A few months ago our church in Washington, D.C., hosted a lecture series by Brad Braxton, an ordained Baptist minister and director of the Center for the Study of African American Religious Life at the Smithsonian National Museum of African American History and Culture. The lectures focused primarily on the long-term effects of slavery on American culture and religion.
Braxton spoke of the cosmic worship practice of allowing our ancestors to tell their stories. He recounted his visit to the Ghanaian coast where men, women and children, shackled in heavy chains from their feet to their wrists, were forced onto ships to be sold into slavery. As they looked at the African coastline for the last time, Braxton said, the air was thick and the ground hot from the spirit of the ancestors still dwelling in the earth of their homeland, waiting to tell their stories.
In order to do the work of racial justice well, he stressed, we must allow for the ancestors to tell their stories.
“Each day it grew harder to keep my composure.”
I thought of his words as a group of eight of us prepared for a trip to America’s southern border. The Rio Grande Valley – “El Valle” – is my ancestral ground. Generations of family lived in the area that was once Mexico, then America, then Mexico again, then America again. The air is thick with memories; the earth rich with stories of people who have walked that Texas dirt hoping for a better life. People who crossed during revolutions and wars. People who crossed to follow the seasons and harvested the fruits and vegetables we use for church potlucks and family meals.
Perhaps they shuffled in the dirt to turn around and take one last look at the Rio Grande before continuing the journey north.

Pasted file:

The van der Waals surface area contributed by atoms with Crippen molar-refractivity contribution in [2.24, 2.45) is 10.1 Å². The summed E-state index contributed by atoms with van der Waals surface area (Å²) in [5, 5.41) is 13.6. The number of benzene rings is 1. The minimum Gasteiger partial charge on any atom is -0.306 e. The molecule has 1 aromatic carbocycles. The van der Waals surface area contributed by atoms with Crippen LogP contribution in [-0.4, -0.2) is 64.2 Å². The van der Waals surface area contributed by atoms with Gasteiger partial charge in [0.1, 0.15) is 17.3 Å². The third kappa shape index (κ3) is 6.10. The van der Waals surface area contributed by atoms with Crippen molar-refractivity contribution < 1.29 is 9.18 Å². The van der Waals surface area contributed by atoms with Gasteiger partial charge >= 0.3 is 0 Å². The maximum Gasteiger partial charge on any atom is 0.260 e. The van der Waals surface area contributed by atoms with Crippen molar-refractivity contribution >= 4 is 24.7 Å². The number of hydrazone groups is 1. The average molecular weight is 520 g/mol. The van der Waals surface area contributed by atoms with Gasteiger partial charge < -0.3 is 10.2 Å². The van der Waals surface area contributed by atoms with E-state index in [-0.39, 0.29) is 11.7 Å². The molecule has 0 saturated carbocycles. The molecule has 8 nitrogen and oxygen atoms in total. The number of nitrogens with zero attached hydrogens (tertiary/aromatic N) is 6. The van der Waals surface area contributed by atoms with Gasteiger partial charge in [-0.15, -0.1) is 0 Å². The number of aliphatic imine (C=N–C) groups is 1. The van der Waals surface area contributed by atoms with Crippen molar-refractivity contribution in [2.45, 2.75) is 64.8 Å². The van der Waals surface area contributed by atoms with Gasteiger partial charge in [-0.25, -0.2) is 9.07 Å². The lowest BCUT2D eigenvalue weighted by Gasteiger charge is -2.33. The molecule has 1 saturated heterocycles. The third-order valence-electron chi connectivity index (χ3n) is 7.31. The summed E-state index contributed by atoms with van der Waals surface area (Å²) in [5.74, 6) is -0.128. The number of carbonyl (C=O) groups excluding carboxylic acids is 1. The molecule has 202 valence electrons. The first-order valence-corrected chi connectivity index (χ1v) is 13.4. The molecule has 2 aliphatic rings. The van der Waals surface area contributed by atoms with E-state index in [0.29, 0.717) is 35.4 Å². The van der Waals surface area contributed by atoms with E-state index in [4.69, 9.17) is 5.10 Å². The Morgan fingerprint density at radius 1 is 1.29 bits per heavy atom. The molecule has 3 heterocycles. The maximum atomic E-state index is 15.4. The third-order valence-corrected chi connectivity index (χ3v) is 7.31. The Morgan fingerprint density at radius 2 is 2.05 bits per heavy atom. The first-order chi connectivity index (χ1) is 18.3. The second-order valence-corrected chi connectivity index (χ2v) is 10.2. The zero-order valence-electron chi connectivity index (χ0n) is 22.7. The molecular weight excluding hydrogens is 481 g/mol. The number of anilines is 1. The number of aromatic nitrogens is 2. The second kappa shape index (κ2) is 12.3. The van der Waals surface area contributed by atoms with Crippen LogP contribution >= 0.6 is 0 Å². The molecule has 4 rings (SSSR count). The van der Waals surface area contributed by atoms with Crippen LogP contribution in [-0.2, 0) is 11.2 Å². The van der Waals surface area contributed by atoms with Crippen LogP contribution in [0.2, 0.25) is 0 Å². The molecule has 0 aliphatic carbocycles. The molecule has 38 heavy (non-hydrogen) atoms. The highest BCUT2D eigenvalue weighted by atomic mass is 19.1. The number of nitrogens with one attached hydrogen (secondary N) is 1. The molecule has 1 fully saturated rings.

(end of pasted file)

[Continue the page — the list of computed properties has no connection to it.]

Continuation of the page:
I traveled there hoping to hear from the ancestors while fully aware that, like contemplative prayer, it takes practice. I wasn’t expecting loud voices of the abuelos coming from the sky. Maybe a whisper?
We arrived in Harlingen, Texas, at 11 p.m. on a warm, humid night. The only relief we had from the heat was the slight breeze that made the tall palm tree branches wave like a weary welcome committee. For those three days in “The Valley” it felt as if I were in the twilight zone. I saw familiar roads, palm trees and snow cone stands, but we were not there to catch up with my grandparents. We were not there to see my cousins or grab pan dulce at the panadería. We were there to witness the work nuns, public defenders and countless volunteers do daily in response to the hundreds of migrant people crossing the border.
“As a first generation Mexican-American woman, I struggle to know how I am supposed to help my people.”
Each day it grew harder to keep my composure. Every story we heard, every court sentencing we witnessed and every nun who rolled up her sleeves to fix another broken sink or door felt like a concrete block on my chest making it harder to breathe. I am certain anyone who has been to a respite center can say the same thing.
Each day the wind grew stronger. On our last full day, we received wind advisory texts warning us of possible road obstructions due to wind. The wind grew so strong that the van we rode up and down Highway 83 rocked side to side as we made our way to the different border towns. I never got a clear word from the abuelos.
Months later, that concrete block still feels heavy on my chest. Was it enough to see firsthand what is happening at the border? Was it enough to pray? Was it enough to donate what money I could?